Perhaps among one of the greatest Jewish theologians in the United States today is Rabbi David Fohrman of Woodmere. His writings about the story of Purim will be the main focus of this week’s essay.
In his work, The Queen You Thought You Knew (OU Press, 2011), Rabbi Fohrman presents his unique interpretation of the Purim story. In an interview some years ago, he shares his take on Bible interpretation and Jewish theology that speaks to us directly, absent the fancy words of so many pompous intellectuals.
“More than any other holiday, we associate Purim with children. We dress up, clown around, and everything seems so very jolly — the Megillah included. We view characters as caricatures: Esther seems like Cinderella; Haman is a scowling villain wearing an oversized pirate hat; the king, a kind bumbling fool. But are these childhood pictures of the characters really accurate?”
Rabbi Fohrman explains the real theme of the Purim festival:
“When you stop to think about it, Purim was deadly serious. The Jewish people faced the very real prospect of genocide. Long before the world ever heard of that word, or of concentration camps, we were almost wiped out on one, single, terrifying day. The story of Purim was no fairy tale, it was real — and it was harrowing. We owe it to ourselves to look at the story as adults and ask ourselves what is the real, true to life meaning that this experience with tyranny really comes to teach us.”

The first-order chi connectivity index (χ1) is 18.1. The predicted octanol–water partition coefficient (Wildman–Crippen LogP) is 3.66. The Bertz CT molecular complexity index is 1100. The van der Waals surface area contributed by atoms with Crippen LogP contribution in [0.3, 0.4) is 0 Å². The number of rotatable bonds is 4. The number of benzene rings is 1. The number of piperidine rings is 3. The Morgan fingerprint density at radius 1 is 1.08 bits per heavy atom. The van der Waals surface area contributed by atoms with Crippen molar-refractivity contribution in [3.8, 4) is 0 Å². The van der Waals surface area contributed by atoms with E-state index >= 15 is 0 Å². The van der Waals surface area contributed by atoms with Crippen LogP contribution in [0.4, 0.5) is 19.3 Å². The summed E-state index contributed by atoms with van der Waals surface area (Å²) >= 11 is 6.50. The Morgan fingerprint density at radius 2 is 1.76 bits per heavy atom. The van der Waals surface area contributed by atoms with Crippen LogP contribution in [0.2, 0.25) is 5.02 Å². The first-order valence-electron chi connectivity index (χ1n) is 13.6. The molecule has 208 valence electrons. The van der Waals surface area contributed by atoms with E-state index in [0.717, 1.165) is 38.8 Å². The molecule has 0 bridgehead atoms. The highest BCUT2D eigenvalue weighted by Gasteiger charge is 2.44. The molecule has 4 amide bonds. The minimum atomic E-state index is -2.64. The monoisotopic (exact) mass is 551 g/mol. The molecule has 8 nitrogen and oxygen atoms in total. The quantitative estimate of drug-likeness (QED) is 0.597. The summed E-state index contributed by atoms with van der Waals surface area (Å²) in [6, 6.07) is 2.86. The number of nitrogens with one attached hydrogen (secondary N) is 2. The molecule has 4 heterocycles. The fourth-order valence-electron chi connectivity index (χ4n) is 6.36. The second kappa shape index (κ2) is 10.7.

I wanted to know more about Rabbi Fohrman’s methodology, to which he responded as follows:
“I think Biblical stories can sometimes lull us to sleep, almost like a lot of lullabies; these stories have really serious questions buried in them that are screaming to us — we just have to read them with fresh eyes, open our ears, and listen.
“Imagine a kid started analyzing Rockabye Baby. He wouldn’t fall asleep so fast. His mind would be flooded with questions: How high off the tree was the cradle? Who put the cradle there? Did anyone call 911 when it fell?
“The same goes for stories in the Bible. Obvious questions are everywhere, questions that are hidden at times by our familiarity with the texts: ‘Why would G-d forbid us to eat of a tree that grants knowledge of good and evil? Aren’t we better off knowing the difference between good and evil?’ And ‘Why would we name a holiday like Purim after Haman’s lots? These are the devices our enemy used in attempting to kill us. Why name the holiday after that?’
“These are the questions that the text demands of us that we ask of it. They are windows as it were, into deeper understandings of the text. We owe it to the Torah to ask these questions, or we risk ignoring what the Torah is trying to communicate to us.”
These teachings by Rabbi Fohrman, and his book, deserve your attention. Taken together, they will surely enhance your understanding and appreciation of the themes and readings of the Purim holiday.
A version of this column was published in 2016.